According to the OECD (2014), half of OECD (Organization for Economic Co-operation and Development) countries have planned or implemented municipal consolidations in the last 15 years. For instance, in Japan, the central government promoted municipal consolidations after 1999. This nationwide municipal consolidation reform reduced the number of municipalities from 3,232 in 1999 to 1,718 in 2014 (Ministry of Internal Affairs and Communications 2014). In Demark, the 2007 structural reform of local government reduced Danish municipalities from 271 to 98 (Blom-Hansen 2010). In Finland, the number of municipalities was reduced from 560 in 1945 to 416 in 2005 and 320 in 2012 through voluntary mergers (André and García 2014). In 1989, the New Zealand government implemented a major reform of local municipalities, reducing their number of municipalities from 454 in 1980 to 86 in 1990 (New Zealand Parliament 2014). Some countries such as Belgium (1975), Norway (1957–1967), and Sweden (1952) implemented large-scale municipal consolidation before 1980. See OECD (2014) for a list of countries which have conducted municipal consolidation.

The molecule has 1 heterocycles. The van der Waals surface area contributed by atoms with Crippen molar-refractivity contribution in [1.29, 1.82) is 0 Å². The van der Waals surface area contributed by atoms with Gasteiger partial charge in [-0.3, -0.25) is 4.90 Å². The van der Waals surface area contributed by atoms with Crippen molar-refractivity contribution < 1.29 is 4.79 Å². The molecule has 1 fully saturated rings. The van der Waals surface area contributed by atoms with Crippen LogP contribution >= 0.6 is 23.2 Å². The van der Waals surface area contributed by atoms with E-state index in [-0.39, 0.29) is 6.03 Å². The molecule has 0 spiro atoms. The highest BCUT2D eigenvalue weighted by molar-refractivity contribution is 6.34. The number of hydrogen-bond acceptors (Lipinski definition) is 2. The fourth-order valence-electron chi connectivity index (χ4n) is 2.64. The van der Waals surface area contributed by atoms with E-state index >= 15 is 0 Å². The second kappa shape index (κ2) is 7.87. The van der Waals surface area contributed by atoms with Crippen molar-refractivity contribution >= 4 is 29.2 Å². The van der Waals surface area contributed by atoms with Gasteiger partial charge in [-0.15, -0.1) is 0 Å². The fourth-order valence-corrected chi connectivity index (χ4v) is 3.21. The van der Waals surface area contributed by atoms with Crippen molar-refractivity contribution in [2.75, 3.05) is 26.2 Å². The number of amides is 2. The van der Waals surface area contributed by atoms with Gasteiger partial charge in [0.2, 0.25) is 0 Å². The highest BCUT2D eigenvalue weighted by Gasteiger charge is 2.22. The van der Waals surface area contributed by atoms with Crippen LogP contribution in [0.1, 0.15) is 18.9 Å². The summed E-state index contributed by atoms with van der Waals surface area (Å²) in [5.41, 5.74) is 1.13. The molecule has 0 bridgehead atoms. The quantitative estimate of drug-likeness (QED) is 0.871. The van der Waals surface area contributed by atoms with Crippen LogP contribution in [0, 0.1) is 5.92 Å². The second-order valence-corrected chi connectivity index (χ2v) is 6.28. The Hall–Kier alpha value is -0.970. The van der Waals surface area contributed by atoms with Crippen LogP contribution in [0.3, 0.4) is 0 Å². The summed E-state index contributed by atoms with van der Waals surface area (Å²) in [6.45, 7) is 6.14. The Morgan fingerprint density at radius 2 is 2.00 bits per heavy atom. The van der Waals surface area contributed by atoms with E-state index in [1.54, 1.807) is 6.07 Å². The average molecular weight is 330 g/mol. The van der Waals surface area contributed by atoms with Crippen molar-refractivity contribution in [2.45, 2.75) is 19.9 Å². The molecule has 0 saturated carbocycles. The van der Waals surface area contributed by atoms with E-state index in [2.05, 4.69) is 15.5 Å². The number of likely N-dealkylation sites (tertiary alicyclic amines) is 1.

Municipal consolidations can be either compulsory or voluntary, depending on countries and states. For instance, in countries such as Denmark, Greece, Sweden, and Turkey, forced municipal consolidations have been implemented. In other countries such as Finland, Iceland, Japan, the Netherlands, and Norway, consolidation decisions are on local voluntary basis. In Australia and New Zealand, whether or not municipal consolidations are voluntary or compulsory depends on the individual states (André and García 2014). In the case of voluntary consolidations, the decision often relies on local referenda (OECD 2014). Even when a merger decision is on voluntary basis, that does not mean that the central governments do not influence merger decisions or provide no incentive for municipal mergers. For instance, the central government of Japan carried out the Great Heisei Consolidation from 1999 to 2006. Although the consolidation was decided on a voluntary basis often through a referendum process or other means, the central government promoted municipal consolidations nationwide by revising laws and giving strong fiscal incentives for consolidation. This led to the reduction in the number of municipalities from 3,229 to 1,821 within a 7-year period (Yokomichi 2007).